S202 Third Sunday of Lenten-Plague

In this episode, a surprise continuation of Season 2, Joe writes more about the wrongness of presence in the time of plague.


It is the first full Sunday of the Lenten-Plague. The churches, one by one, resolve to do their part in the collective self-quarantine, and with each notice of closures, I think two contradictory thoughts: I am, at once, torn between pride that Christians—as have those of other faiths—joined in solidarity with all humanity, and I am disappointed that the gathering is something suddenly optional.

As far as this first thought, I know that the closures are signs of leadership. Whatever else Christians may be backwards or forwards on, they are aligned with culture on quarantine. They are showing moral leadership. And some of my Pagan friends have made sure to say how they are both surprised and delighted that the Christians aren’t causing some silly squabble. They are showing ascent to science. Even the baptists. Even the churches with the word “Bible” in their names.

It is, as far as I know, the greatest ecumenical action of my lifetime. Bishop after bishop announces that their diocese will not meet. The United Methodists voted to spit their church this summer, but they can agree on this: it is part of Christian charity—a sign of love for neighbor—to close doors until Holy Week. A Lutheran church I was planning on attending noted that this was a fortuitous alignment, a true sense of Lent. The Episcopalian church, whose vicar I adore, sent out a touching letter on how this is the right and good Christian step.

Perhaps they are right. The last strongholds—an Anglican church that interests me and another Lutheran church I wanted to check out—announced on Saturday that they would not be meeting. They would continue in prayer, in communication. But there would be no Sunday morning worship, no gathering of the community to mark the resurrection of Jesus.

I am sure that there have been other periods in time when the universal Christian church agreed on something. I don’t remember them. For some reason, this is the thing that the church of the twenty-first century aligned on. In that, I should accept that wisdom and delight in the approval among my non-religious friends that, for once, Christians have not made things worse.

But it is the contrarian in me. Something pushes back. It may be the news article I read this morning about musicians who refuse to cancel their tours. The Reverend Horton Heat (not that kind of reverend) continues to tour, noting, “They can’t stop rock and roll!” He, of course, was met with outrage, even some of his fans contending that he was irresponsible and dumb. Yet, I admired it. The punk ethos. The sense that rock and roll means something that, yes, is irresponsible and dumb. Wattie Buchanan, the frontman for Exploited, using words I am not rock and roll enough to include in an essay, says, “I have had five heart attacks a quad heart bypass and a heart pacemaker fitted. Cancel gigs for a virus?” I’ve never turned to Exploited or the Reverend for wisdom before. And I’m not doing that now. Still….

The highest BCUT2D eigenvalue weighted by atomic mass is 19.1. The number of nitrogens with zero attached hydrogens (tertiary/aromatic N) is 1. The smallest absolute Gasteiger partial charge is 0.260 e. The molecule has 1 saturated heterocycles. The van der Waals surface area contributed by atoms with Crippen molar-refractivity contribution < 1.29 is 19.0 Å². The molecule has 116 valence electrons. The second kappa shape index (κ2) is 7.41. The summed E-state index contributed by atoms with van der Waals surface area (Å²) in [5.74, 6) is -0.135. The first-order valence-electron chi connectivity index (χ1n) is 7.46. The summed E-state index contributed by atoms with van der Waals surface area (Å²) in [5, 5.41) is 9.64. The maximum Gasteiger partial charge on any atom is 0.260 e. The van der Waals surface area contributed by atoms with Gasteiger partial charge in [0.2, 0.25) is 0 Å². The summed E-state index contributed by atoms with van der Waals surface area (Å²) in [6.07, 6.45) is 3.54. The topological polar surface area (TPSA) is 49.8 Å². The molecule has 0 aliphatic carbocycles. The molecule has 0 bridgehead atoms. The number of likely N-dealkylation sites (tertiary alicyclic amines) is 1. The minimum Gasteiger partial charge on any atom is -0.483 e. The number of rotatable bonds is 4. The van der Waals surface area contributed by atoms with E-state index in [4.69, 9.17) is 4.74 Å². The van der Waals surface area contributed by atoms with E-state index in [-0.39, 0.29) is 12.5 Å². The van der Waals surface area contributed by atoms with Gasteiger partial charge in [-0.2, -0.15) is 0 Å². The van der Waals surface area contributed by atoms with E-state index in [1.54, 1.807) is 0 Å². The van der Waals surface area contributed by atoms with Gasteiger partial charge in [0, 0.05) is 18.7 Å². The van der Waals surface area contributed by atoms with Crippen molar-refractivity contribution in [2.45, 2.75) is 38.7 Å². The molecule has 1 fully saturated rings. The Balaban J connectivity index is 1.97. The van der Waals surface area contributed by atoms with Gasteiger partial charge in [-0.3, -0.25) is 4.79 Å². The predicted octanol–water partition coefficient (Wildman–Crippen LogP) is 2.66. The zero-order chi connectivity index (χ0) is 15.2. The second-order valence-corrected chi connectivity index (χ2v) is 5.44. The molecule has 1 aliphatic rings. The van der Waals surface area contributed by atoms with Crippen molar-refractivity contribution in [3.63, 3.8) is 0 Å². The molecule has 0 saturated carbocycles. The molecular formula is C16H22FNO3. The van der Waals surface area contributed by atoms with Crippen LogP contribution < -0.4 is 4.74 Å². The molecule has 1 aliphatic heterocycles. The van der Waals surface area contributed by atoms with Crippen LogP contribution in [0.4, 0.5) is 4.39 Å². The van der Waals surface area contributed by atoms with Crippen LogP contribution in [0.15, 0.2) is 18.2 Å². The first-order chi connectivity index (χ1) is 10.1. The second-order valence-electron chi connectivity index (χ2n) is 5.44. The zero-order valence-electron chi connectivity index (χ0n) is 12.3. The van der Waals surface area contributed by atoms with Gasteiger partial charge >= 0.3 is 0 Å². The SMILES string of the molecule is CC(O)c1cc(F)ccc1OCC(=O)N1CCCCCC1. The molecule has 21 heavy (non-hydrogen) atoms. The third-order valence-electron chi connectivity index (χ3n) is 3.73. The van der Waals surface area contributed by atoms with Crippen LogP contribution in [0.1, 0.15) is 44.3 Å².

The Archdiocese of Portland announced that it would be curtailing many services, cutting down on unnecessary exposure and risk. It, however, parting ways from several other dioceses, did not cancel masses or confession. Yes, the archbishop gave a dispensation for the faithful who would not attend mass, and he deterred many populations. He suggested other solutions for keeping within Oregon’s Governor’s restrictions on assemblies of 250 or more people.

So, this morning, I was in mass at St. Michael the Archangel’s, the parish I visit often, though I can’t take the Eucharist. I would if it were offered me. But I am not Catholic, and, second, if I were, I would be forbidden from the Eucharist because I am remarried and considered to be in a constant state of adultery, according to the Church’s teaching. About 50 people were there. I heard one person sneeze.

I won’t attempt to defend the Archbishop, St. Michael’s, my participation, or the participation of those parishioners who were sprinkled out in mass this morning. Nor will I bother describing the beauty of it all, what changes were made to the liturgy, or how closely people sat to one another. That knowledge—and the impression of it—was for those of us who gathered. It is something that cannot be passed on or photographed or recorded. The assembly of the faithful, as ludicrous and irresponsible and dumb as it may be in time of plague—or in any other time—is not a thing served well by narrative or rhetoric. It is, instead, an experience in the ongoing gathering that has taken place in time of famine and feast, in time of plague and health, and in time of war and peace. Someone, I’m sure, is thinking of historical precedent as I say this, noting how in some place and some time the church did the wise and responsible thing and postponed its meetings. I’m sure this has happened and will happen again.

Portland was oddly beautiful and empty, the way cities are beautiful and empty on Christmas morning. On Saturday, we had snow. Most of it, though, has burned away in the sun. And I am reminded of the indifference of nature: how viruses have no morality and how the sun is constant when we are turned toward it: blocked only by those exceptional moments in which the moon passes between it and the earth or when enough clouds accumulate. The sun is never really gone. This morning, in some way, it was wasted. Today should have been an overcast, drizzly day, and then the sunshine could have held out until a more fitting time, when people are free to congregate and move about and touch one another. But that is not how the sun operates.

Next week, I may not go to church. For all I know, the Archdiocese may change its direction. Or I may simply decide, as an individual, that I am wiser than this, that it is truly more loving for me to give up my rights to assemble so that others can have lower risk of infection. Or, perhaps, I just don’t have enough rock and roll in me.

On the way home, I stopped for donuts. My wife has a favorite, an apple fritter from Coco’s Donuts, and with parking being uniquely easy—and for her being uniquely understanding of my own need to be in mass this morning—it seemed an obvious idea. Pick one up for her. It brings her, a simple pleasure. Besides, if we stop buying donuts during the plague, there may not be donut shops when the plague ends—assuming that another plague doesn’t simply follow in its place. There is, perhaps, subconsciously, this other reason for getting donuts, something I didn’t consider until I arrived home. That, maybe, I was protecting the church: that if I did get sick, and brought sickness to my loved ones, there was no way of knowing, with certainty, whether the virus came from mass or from the donut shop.